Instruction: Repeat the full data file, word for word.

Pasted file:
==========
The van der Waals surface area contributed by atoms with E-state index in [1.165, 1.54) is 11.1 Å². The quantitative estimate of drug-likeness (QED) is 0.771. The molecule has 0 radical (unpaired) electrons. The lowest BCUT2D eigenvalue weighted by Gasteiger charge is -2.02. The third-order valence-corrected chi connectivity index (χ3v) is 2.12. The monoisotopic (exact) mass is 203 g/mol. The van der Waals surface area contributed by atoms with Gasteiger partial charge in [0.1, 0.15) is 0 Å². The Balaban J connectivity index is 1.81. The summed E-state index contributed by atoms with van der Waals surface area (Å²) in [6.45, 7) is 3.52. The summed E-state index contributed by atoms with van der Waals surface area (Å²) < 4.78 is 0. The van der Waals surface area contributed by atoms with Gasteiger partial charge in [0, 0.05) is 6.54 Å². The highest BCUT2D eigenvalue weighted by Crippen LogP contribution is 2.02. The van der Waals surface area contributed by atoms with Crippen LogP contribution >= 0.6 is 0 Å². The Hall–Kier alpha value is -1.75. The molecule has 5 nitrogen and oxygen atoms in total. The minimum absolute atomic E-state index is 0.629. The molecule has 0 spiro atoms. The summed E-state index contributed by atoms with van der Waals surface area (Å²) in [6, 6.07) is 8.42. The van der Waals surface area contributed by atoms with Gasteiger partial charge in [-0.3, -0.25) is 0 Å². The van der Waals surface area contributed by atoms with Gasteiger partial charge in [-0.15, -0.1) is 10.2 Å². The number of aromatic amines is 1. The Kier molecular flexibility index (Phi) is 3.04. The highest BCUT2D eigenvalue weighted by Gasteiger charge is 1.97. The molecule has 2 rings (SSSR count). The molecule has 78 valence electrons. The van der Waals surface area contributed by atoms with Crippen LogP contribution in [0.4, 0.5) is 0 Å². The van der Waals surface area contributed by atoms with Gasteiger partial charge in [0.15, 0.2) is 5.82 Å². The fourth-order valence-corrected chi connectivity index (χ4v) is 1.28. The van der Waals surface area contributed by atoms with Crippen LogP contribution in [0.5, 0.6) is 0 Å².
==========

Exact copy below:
The van der Waals surface area contributed by atoms with E-state index in [1.165, 1.54) is 11.1 Å². The quantitative estimate of drug-likeness (QED) is 0.771. The molecule has 0 radical (unpaired) electrons. The lowest BCUT2D eigenvalue weighted by Gasteiger charge is -2.02. The third-order valence-corrected chi connectivity index (χ3v) is 2.12. The monoisotopic (exact) mass is 203 g/mol. The van der Waals surface area contributed by atoms with Gasteiger partial charge in [0.1, 0.15) is 0 Å². The Balaban J connectivity index is 1.81. The summed E-state index contributed by atoms with van der Waals surface area (Å²) in [6.45, 7) is 3.52. The summed E-state index contributed by atoms with van der Waals surface area (Å²) < 4.78 is 0. The van der Waals surface area contributed by atoms with Gasteiger partial charge in [0, 0.05) is 6.54 Å². The highest BCUT2D eigenvalue weighted by Crippen LogP contribution is 2.02. The van der Waals surface area contributed by atoms with Crippen LogP contribution >= 0.6 is 0 Å². The Hall–Kier alpha value is -1.75. The molecule has 5 nitrogen and oxygen atoms in total. The minimum absolute atomic E-state index is 0.629. The molecule has 0 spiro atoms. The summed E-state index contributed by atoms with van der Waals surface area (Å²) in [6, 6.07) is 8.42. The van der Waals surface area contributed by atoms with Gasteiger partial charge in [-0.3, -0.25) is 0 Å². The van der Waals surface area contributed by atoms with Gasteiger partial charge in [-0.15, -0.1) is 10.2 Å². The number of aromatic amines is 1. The Kier molecular flexibility index (Phi) is 3.04. The highest BCUT2D eigenvalue weighted by Gasteiger charge is 1.97. The molecule has 2 rings (SSSR count). The molecule has 78 valence electrons. The van der Waals surface area contributed by atoms with Crippen LogP contribution in [0.4, 0.5) is 0 Å². The van der Waals surface area contributed by atoms with Gasteiger partial charge in [0.15, 0.2) is 5.82 Å². The fourth-order valence-corrected chi connectivity index (χ4v) is 1.28. The van der Waals surface area contributed by atoms with Crippen LogP contribution in [0.5, 0.6) is 0 Å².